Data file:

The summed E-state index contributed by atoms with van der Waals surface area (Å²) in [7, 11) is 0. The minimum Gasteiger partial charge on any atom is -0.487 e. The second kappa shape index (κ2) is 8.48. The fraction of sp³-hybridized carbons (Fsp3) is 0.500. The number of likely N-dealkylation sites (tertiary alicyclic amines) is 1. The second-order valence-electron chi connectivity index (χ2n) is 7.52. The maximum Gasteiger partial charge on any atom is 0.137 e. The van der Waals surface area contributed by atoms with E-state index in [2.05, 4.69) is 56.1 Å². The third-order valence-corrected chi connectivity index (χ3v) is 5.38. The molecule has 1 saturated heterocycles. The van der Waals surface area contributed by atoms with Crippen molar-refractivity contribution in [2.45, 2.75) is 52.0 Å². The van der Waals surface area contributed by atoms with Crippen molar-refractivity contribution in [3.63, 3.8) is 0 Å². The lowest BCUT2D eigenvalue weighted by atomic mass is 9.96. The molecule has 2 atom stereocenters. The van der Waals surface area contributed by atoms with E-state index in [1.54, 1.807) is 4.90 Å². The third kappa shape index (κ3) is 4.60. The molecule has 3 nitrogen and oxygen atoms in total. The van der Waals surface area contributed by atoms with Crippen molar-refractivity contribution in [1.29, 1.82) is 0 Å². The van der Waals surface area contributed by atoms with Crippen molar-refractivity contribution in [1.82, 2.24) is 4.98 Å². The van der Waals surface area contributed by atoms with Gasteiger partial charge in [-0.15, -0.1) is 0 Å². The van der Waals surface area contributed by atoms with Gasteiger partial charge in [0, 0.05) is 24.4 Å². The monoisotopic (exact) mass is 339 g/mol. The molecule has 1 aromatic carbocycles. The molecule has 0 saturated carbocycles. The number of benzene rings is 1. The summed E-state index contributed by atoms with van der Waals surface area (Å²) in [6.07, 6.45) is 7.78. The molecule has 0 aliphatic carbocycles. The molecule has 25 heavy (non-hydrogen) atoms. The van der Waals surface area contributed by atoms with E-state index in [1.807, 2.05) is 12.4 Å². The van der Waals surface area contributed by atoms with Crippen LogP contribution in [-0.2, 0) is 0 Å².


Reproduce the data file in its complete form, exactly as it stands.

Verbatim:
The summed E-state index contributed by atoms with van der Waals surface area (Å²) in [7, 11) is 0. The minimum Gasteiger partial charge on any atom is -0.487 e. The second kappa shape index (κ2) is 8.48. The fraction of sp³-hybridized carbons (Fsp3) is 0.500. The number of likely N-dealkylation sites (tertiary alicyclic amines) is 1. The second-order valence-electron chi connectivity index (χ2n) is 7.52. The maximum Gasteiger partial charge on any atom is 0.137 e. The van der Waals surface area contributed by atoms with E-state index in [2.05, 4.69) is 56.1 Å². The third-order valence-corrected chi connectivity index (χ3v) is 5.38. The molecule has 1 saturated heterocycles. The van der Waals surface area contributed by atoms with Crippen molar-refractivity contribution in [2.45, 2.75) is 52.0 Å². The van der Waals surface area contributed by atoms with Crippen molar-refractivity contribution in [3.63, 3.8) is 0 Å². The lowest BCUT2D eigenvalue weighted by atomic mass is 9.96. The molecule has 2 atom stereocenters. The van der Waals surface area contributed by atoms with E-state index in [1.54, 1.807) is 4.90 Å². The third kappa shape index (κ3) is 4.60. The molecule has 3 nitrogen and oxygen atoms in total. The van der Waals surface area contributed by atoms with Crippen molar-refractivity contribution in [1.29, 1.82) is 0 Å². The van der Waals surface area contributed by atoms with Crippen molar-refractivity contribution in [1.82, 2.24) is 4.98 Å². The van der Waals surface area contributed by atoms with Gasteiger partial charge in [-0.15, -0.1) is 0 Å². The van der Waals surface area contributed by atoms with Gasteiger partial charge in [0, 0.05) is 24.4 Å². The monoisotopic (exact) mass is 339 g/mol. The molecule has 1 aromatic carbocycles. The molecule has 0 saturated carbocycles. The number of benzene rings is 1. The summed E-state index contributed by atoms with van der Waals surface area (Å²) in [6.07, 6.45) is 7.78. The molecule has 0 aliphatic carbocycles. The molecule has 25 heavy (non-hydrogen) atoms. The van der Waals surface area contributed by atoms with E-state index in [1.807, 2.05) is 12.4 Å². The van der Waals surface area contributed by atoms with Crippen LogP contribution in [-0.2, 0) is 0 Å².